Agriculture, Hunger, and Globalization

Global concern over hunger is on the rise, and agriculture is getting a lot of attention in a lot of ways. Most recently, Mauritius wants to lease farmland in Mozambique, multinationals are supporting small farmers, and the countries best at fighting hunger support either privatization or increased government control over commodity prices.

Reuters reported today that Mauritius is considering the lease of 23,500 hectares in Mozambique. That’s not the huge amount it sounds like – it’s 90 square miles, or 58,000 acres. It’s not a substantial proportion of Mozambique’s arable land, and there are privately-owned ranches in Texas that size. That being said, it’s an interesting plan for several reasons.

For one thing, Mauritius does have plenty of agricultural land of its own, and a climate that’s good for growing farming. However, 90% of Mauritius’s farmland is dedicated to growing sugar cane for export, accounting for 25% of the nation’s export earnings. For another, Mauritius is just the latest country interested in using Mozambique to grow their food. With 88% of possible arable land not yet cultivated, Mozambique has gained the interest of many foreign investors, even though it has not yet achieved food security itself.  Mozambique has to import two-thirds of its rice, among other foods. I also haven’t heard any discussion of the environmental consequences of turning savannah into farmland.

The Financial times has an interesting article about the intersection of global agribusiness and smallholder farms. Major food manufacturers are looking to buy directly from small farms rather than the intermediaries they used to employ. They are motivated by a need to protect the quality of their supply chains in the major of major food scandals, and secure their food supplies in the face of price instability. It’s an interesting reversal of the outsourcing trend.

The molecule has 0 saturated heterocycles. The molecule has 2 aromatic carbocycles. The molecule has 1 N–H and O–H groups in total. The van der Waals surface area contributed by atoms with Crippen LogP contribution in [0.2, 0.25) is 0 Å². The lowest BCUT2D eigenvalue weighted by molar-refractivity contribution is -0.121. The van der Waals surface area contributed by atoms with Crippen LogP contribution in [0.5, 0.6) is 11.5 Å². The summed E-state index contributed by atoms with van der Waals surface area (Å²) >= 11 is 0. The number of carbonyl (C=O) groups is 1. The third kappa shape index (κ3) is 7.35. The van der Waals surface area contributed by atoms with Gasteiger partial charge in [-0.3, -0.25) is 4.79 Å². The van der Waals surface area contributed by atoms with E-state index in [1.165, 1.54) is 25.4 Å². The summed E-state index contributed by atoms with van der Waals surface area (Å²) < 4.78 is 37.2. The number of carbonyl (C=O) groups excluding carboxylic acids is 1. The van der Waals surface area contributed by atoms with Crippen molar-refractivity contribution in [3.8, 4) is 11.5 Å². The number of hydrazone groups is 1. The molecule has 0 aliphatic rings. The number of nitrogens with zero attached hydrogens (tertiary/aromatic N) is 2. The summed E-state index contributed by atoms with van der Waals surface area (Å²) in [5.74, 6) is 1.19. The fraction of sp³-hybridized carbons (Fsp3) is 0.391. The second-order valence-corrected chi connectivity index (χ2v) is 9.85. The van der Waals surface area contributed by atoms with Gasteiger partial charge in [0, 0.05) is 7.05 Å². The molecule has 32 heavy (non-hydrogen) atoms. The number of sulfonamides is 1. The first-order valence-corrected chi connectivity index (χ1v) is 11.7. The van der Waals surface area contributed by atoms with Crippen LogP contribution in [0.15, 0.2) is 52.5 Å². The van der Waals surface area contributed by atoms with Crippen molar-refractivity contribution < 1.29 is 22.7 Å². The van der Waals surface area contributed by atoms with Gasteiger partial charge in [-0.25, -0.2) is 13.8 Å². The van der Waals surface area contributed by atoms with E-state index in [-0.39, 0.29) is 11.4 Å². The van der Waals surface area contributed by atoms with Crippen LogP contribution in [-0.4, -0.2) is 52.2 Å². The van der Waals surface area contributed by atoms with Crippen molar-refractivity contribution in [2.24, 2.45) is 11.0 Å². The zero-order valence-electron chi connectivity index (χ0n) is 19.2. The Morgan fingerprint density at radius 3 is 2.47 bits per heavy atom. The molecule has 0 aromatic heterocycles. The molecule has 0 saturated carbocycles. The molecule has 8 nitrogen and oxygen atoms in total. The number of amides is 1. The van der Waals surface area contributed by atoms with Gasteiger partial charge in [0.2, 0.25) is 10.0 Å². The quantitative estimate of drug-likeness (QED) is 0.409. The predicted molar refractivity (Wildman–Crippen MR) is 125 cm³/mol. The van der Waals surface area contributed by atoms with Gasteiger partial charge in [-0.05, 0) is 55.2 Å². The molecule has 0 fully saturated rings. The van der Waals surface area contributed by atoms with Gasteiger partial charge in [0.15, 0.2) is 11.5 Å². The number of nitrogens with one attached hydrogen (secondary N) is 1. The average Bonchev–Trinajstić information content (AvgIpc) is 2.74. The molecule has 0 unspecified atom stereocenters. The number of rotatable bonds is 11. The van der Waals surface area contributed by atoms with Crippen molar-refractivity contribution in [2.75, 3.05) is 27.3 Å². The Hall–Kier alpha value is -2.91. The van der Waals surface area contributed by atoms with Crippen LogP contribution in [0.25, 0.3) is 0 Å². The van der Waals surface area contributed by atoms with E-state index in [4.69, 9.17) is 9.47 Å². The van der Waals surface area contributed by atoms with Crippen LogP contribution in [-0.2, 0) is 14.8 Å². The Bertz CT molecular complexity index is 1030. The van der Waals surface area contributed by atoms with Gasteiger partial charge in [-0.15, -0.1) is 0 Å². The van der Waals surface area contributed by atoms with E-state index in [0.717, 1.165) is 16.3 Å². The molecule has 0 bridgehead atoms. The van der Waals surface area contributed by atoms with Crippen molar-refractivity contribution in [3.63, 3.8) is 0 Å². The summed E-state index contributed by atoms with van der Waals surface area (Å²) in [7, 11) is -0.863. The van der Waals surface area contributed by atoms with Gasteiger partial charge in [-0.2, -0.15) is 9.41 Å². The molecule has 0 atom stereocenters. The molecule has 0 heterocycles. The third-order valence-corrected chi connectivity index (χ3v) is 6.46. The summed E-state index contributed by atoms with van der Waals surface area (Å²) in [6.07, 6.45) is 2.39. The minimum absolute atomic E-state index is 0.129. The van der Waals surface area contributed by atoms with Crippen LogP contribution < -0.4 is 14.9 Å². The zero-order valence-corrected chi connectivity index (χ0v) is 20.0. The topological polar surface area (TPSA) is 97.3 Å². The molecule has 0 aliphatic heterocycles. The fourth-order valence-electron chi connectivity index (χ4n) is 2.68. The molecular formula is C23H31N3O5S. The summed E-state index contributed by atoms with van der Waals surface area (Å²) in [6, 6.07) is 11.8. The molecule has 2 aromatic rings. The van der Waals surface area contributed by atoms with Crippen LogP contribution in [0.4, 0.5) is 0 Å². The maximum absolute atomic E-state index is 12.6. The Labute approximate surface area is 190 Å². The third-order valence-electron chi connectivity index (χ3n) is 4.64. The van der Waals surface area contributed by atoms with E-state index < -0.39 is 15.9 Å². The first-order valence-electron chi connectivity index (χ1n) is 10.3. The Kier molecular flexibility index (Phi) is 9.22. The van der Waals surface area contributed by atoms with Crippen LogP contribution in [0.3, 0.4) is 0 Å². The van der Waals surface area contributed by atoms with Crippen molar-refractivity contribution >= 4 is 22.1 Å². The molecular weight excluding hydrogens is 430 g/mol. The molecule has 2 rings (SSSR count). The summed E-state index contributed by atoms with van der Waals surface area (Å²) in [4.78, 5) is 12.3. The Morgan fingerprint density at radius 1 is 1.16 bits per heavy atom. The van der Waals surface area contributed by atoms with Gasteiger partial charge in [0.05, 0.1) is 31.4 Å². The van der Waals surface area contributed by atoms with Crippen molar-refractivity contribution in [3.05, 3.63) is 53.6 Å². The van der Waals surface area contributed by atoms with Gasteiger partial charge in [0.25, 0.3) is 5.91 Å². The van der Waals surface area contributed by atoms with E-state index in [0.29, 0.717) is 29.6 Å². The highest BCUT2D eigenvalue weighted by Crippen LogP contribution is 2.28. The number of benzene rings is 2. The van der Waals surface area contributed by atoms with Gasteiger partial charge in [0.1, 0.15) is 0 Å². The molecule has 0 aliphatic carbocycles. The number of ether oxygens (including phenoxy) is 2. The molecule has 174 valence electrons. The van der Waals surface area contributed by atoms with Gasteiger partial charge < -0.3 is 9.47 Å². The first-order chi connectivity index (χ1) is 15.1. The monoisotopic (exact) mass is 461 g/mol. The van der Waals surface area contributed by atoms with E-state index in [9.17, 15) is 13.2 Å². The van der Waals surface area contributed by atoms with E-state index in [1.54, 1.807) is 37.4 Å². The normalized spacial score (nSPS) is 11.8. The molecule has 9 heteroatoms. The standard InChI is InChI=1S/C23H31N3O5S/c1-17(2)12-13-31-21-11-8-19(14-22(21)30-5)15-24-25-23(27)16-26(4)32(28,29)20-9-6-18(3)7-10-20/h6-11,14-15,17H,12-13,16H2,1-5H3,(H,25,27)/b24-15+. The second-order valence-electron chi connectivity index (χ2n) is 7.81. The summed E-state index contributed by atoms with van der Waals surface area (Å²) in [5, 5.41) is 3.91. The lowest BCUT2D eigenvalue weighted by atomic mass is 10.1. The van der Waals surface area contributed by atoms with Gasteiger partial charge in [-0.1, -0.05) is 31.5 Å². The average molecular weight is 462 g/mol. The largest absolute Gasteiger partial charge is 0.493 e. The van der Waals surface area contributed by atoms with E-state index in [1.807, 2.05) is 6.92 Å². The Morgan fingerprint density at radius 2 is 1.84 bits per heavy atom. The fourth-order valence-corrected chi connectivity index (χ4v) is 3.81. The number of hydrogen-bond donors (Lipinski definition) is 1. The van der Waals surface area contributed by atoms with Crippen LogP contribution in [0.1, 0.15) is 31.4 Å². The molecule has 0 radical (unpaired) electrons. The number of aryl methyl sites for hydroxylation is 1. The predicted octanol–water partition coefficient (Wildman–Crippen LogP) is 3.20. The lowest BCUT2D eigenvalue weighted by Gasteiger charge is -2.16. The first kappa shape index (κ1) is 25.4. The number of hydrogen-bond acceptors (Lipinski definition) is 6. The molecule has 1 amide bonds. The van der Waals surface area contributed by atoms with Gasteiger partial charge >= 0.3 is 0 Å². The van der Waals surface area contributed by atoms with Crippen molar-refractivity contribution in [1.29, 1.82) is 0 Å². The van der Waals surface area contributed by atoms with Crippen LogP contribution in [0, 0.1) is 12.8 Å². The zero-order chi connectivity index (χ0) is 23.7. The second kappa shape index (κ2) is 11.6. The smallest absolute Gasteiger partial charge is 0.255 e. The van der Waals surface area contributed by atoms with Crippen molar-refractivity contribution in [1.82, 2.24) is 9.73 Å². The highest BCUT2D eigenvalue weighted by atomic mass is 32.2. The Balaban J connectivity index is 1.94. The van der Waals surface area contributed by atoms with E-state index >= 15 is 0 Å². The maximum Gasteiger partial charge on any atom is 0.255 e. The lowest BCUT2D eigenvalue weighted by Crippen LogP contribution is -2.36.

Finally, the UN Food and Agriculture Organization has released a report highlighting the countries in that are best are fighting hunger. The FAO states that the countries have four things in common: “…the creation of the right environment promoting economic growth and personal wellbeing; investment in the rural poor and outreach to the most vulnerable; ensuring achievements are maintained and safeguarded against threats; planning for a sustainable future.”

What struck me, though, was how different the countries’ approaches were. Some countries, like Turkey, focused on export-oriented agriculture, boosting GDP to fight hunger. Others, such as Indonesia boosted the productivity of small rural farms. It’s a stark reminder that there is no single solution to combating hunger in the developing world.